In our Q&A series with leading doctors – Ask the Doctor, Dr Monika Dass, leading psychologist, responds to questions from our seniors.
A little about Dr Monika Dass: Dr Dass is a Chartered Psychologist, a Chartered Scientist and an Associate Fellow of the British Psychological Society, UK. Professionally, she has counselled over 12,500 individuals in a span of 20 years and has published several papers in both Indian and international journals.
A trained pianist and vocalist from the Trinity College of Music, London, Dr Dass has influenced many lives with the joyful learning of music. She has been actively involved in several popular musicals such as The Sound of Music, Joseph and His Amazing Technicolour Dreamcoat and so on… with her expertise in developing children through drama. She firmly believes that any extracurricular activity can help tap into one’s potential and bring out the best in an individual.
I am 70 years’ old and live alone. My children have moved abroad, and they hardly visit or call me. I am really hurt and sometimes these thoughts cloud my mind and I take to drinking. I feel anxious stepping out and don’t have any friends. How do I make my life better? – Seema Roy
Ma’am, what is stopping you from contacting them yourself? Why do elders always wait to be called… phone them…once a week, even if it’s for a few minutes. This is your way of showing you care.
Secondly, the question you need to ask yourself is how come they do not visit or call you? Is there a grey area in your relationship with them? Are there constant arguments and fights on the telephone? Another thing to contemplate is that…when they were young, did you give them enough time? Quality time?
Making life better: Stop drinking to solve your problems and sadness. Have a glass or two when you are surrounded by people you like. Secondly, try and figure out why you don’t have friends at this age. Do you get into unnecessary arguments, are you unpleasant with people, are you overly judgemental? Why are people avoiding you? Remember people enjoy the good company of friends always.
Look at the pattern involved here: a) you have children who are avoiding you, not in touch with you etc. b) you have no friends.
The equation needs to be changed around….and only you can do this. Firstly, start thinking positively, be kind to others, stop criticising others, stop nagging others, stop trying to find fault. Change your mindset. Change your approach to life. Make an effort to get in touch. Make an effort to find friends whose company you are comfortable in and enjoy. Stop trying to control situations which are beyond your control.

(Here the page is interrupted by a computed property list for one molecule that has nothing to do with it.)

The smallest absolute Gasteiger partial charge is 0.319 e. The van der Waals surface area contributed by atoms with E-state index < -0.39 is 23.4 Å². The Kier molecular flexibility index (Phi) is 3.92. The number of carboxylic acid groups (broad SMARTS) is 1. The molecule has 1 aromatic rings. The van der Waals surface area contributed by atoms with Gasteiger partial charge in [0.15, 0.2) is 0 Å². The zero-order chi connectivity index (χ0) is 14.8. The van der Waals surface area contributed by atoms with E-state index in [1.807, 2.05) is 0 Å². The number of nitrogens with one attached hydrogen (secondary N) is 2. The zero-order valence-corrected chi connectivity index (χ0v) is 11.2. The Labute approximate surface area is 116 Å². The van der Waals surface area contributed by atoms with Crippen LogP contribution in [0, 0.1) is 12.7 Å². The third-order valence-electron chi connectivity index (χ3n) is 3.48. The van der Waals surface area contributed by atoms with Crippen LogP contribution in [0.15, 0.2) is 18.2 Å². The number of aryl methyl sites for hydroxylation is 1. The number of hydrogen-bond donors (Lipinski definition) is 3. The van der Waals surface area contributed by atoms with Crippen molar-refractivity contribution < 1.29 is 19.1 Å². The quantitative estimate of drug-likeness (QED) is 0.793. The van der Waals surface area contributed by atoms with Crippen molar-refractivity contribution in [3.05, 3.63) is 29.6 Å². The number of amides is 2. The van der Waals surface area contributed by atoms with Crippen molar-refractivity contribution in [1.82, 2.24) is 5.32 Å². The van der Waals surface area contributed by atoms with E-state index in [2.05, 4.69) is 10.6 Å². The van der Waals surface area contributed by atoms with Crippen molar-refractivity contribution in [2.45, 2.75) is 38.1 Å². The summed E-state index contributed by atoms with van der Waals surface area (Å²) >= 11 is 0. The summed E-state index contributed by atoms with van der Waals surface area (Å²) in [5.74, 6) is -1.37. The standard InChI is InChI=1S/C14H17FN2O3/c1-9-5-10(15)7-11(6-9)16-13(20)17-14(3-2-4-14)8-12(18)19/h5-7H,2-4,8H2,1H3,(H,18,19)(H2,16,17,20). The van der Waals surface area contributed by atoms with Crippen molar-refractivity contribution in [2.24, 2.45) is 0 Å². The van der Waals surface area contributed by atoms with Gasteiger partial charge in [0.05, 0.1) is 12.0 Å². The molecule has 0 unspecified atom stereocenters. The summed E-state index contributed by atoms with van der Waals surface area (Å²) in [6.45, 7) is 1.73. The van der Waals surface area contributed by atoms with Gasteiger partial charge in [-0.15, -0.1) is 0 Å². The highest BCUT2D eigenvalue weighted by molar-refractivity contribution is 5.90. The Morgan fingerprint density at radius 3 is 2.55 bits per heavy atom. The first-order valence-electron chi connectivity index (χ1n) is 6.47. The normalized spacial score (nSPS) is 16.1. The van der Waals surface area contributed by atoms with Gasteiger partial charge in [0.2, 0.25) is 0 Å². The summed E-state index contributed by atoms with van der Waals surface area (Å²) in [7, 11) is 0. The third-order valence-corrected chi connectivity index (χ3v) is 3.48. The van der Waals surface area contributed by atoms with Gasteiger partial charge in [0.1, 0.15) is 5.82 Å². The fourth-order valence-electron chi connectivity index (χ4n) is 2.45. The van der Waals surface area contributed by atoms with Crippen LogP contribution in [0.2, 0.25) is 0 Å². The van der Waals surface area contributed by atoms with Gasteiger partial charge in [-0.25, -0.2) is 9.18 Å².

How can I help my grandparents ease their anxiety levels? They get defensive the minute I try to speak about mental health. – Pooja Singh
I’m not surprised that your grandparents get defensive when you discuss their mental health. This is not the way to ease their anxiety. Instead, spend quality time with them, read to them, listen to music with them, go for a walk with them, discuss things that are happening in the world, play simple card games, take them for a drive every day…. but don’t touch the subject of mental health.
The key is to create happiness for them, make them feel at ease.
Can you imagine what they are going through (in their minds) at this stage of their lives with their mental health issues.
I am a 72-year-old retired citizen, my son is almost 40 and is still dependent on me for paying his bills. I have never said no to him before, is it right if I say no now? He is my son and I fear that if I don’t help, he won’t be able to manage. What should I do? – Suresh Desai
Sir, it is about time you said NO! Ask yourself why a 40-year-old is still dependent on you? Why have you never said NO? Initially, when this whole business of borrowing money from you started, you must have felt sorry, responsible, felt you needed to help etc. However, there comes a time when you have to stop. He is an adult. Why are you allowing him to take advantage of you? In fact, he should start thinking of helping you out in some way!
My advice: STOP paying his bills. Get down to the root cause of his problems and see if he can be helped out in any other way. If he is married, all the more reason why you need to stop. If both partners are earning enough and more…they are taking advantage of you. Find out what the issue is.
Also, remember you need to keep money aside for medical treatment and for your last years in comfort…
Names changed to protect identities.
Have a question for Dr Monika Dass? Write to firstname.lastname@example.org, with Dr Monika Dass in the subject line. We will change names to protect your identity. Ask the Doctor with Dr Monika Dass will appear every other Thursday.